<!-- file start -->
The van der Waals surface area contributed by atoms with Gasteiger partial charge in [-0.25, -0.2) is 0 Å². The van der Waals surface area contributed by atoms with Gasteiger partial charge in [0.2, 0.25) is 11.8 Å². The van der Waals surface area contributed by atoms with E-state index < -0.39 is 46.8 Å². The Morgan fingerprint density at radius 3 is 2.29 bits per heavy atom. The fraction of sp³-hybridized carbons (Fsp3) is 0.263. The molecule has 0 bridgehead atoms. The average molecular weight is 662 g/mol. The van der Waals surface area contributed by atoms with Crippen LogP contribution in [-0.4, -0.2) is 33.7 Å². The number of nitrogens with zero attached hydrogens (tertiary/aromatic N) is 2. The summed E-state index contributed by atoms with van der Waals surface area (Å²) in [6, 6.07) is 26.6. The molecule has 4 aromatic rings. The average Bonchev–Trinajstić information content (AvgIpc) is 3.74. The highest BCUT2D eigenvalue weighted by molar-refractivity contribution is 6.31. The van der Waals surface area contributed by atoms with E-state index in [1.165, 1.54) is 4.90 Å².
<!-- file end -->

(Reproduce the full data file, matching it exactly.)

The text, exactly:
The van der Waals surface area contributed by atoms with Gasteiger partial charge in [-0.25, -0.2) is 0 Å². The van der Waals surface area contributed by atoms with Gasteiger partial charge in [0.2, 0.25) is 11.8 Å². The van der Waals surface area contributed by atoms with E-state index < -0.39 is 46.8 Å². The Morgan fingerprint density at radius 3 is 2.29 bits per heavy atom. The fraction of sp³-hybridized carbons (Fsp3) is 0.263. The molecule has 0 bridgehead atoms. The average molecular weight is 662 g/mol. The van der Waals surface area contributed by atoms with Crippen LogP contribution in [-0.4, -0.2) is 33.7 Å². The number of nitrogens with zero attached hydrogens (tertiary/aromatic N) is 2. The summed E-state index contributed by atoms with van der Waals surface area (Å²) in [6, 6.07) is 26.6. The molecule has 4 aromatic rings. The average Bonchev–Trinajstić information content (AvgIpc) is 3.74. The highest BCUT2D eigenvalue weighted by molar-refractivity contribution is 6.31. The van der Waals surface area contributed by atoms with E-state index in [1.165, 1.54) is 4.90 Å².